“I Did Not Quite Get It” on Lean In
A few years ago, I read “Lean In” by Sheryl Sandberg. It was hard. It was uncomfortable.
I was one of those women constantly asking for permission to speak and saying “sorry” everytime I raised my hand to interrupt someone or when I happened to disagree with an opinion or statement.
The beauty of “Lean In” was that it was not a book about making you feel valuable and loved and gave you hugs and warm feelings about women and our potential. It was fierce, and raw and ugly and controversial. But it rang mostly true in so many ways.
I made some decisions about my life, I bought the book and gave it away to friends. I tried to be conscious about my words and my attitude towards work. I recognized the many opportunities I had left pass because I did not “Lean In”. It was a pivotal book in my life, yet…
There were 2 things I did not agree with:
- The fact that Sheryl Sandberg basically said that if you stay with your kids at home you are not only hurting yourself and your career, you are also hurting millions of women by not raising children that grow up to enjoy and appreciate working moms AND that your voice was not joining the millions of voices asking for equity in the workplace. You basically took the easy way.
- The idea that YES, YOU LEAN IN EVERY TIME – ALL THE TIME at work and then, at home, well, things will figure themselves out somehow… or… you could marry a partner underneath your potential so it was always clear who would pursue the fabulous career.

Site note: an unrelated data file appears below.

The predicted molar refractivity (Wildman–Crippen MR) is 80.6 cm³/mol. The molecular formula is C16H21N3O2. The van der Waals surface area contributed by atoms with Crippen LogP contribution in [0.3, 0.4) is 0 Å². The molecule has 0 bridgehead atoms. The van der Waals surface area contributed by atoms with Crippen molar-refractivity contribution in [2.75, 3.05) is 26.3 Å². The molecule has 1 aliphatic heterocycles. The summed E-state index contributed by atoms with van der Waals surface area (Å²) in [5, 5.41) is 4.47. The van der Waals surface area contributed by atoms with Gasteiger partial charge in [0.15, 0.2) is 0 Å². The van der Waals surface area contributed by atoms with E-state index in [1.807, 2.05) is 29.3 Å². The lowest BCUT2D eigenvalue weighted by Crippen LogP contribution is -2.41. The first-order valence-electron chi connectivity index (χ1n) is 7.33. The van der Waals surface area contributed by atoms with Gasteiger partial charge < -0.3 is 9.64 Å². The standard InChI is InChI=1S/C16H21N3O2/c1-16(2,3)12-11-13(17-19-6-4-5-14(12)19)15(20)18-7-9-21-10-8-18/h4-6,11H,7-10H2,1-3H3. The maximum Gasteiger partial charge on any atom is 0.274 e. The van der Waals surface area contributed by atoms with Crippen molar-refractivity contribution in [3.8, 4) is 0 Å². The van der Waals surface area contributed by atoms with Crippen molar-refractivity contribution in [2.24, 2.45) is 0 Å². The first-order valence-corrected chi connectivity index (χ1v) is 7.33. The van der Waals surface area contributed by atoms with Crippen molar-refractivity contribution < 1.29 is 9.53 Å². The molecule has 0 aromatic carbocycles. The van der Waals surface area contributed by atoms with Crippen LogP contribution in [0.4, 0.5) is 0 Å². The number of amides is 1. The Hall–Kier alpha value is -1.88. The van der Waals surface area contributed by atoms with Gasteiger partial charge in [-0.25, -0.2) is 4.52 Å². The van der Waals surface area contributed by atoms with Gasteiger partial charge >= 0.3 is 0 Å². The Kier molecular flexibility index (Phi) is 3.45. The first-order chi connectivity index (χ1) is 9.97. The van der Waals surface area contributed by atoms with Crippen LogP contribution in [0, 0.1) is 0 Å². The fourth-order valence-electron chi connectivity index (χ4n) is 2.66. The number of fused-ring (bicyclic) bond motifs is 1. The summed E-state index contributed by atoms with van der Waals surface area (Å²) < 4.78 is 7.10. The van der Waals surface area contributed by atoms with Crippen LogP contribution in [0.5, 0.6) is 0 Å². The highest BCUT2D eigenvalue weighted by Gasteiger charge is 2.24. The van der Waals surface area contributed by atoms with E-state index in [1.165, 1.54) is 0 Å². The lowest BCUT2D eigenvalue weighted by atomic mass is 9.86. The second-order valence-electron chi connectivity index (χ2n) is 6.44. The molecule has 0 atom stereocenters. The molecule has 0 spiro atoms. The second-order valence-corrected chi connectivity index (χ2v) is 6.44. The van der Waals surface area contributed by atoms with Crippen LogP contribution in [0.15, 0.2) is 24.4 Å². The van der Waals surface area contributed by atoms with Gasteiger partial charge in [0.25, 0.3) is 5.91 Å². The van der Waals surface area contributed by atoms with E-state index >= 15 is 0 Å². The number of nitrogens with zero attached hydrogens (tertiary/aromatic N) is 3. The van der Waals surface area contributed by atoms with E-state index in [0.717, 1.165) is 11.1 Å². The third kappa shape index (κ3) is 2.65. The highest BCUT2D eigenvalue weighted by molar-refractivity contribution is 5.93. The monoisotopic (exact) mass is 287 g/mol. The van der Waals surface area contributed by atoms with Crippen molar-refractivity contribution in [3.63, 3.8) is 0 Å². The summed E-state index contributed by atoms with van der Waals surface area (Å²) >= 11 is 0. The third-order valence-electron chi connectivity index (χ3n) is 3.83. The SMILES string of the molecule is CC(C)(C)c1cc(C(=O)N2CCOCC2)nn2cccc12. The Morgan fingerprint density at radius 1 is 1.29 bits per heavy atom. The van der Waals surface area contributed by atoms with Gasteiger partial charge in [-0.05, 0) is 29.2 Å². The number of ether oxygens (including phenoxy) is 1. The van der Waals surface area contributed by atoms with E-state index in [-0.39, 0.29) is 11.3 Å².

Sure, it was Sheryl’s book and her opinions, but as someone that tried (and still tries) to balance time and availablity with my daughters, my husband, and a career, it simply felt selfish and an opinion born in a silo of privilege up in a mountain.
2 days ago, Sheryl wrote extensively in her page “I did not quite get it. I did not really get how hard it is to succeed at work when you are overwhelmed at home” Sandberg, of course referred with the comment to her experience as a single mom.
Sandberg’s husband passed away one year ago. She had been able to develop her incredibly successful career, write a book, start a movement, all of it, because her husband’s schedule was more flexible and more importantly, because she had a supportive partner.
Now, Sheryl realizes how sheltered her existence was (and is!) as a single mother that does not have to suffer poverty and isolation like so many millions of mothers face every single day while trying to not loose themselves in the struggle of it all.
Sheryl writes: “Dave’s absense has re-defined what it is to be a mother… Some people felt that I did not spend enough time writing about the difficulties women face when they have an unsupportive partner or no partner at all. They were right”.
For single parents, there is no safety net, there is nothing for them to fall on if a child gets sick, if one gets sick, if your hours are cut, if the check does not arrive on time.
Thank you Sheryl Sandbert for writing about this, for recognizing an opportunity for improvement. For saying: “I did not get it”. I respect you so much for that. Because it is not easy to acknowledge mistakes, much less on a public site, even less with such a strong statement on Mother’s Day.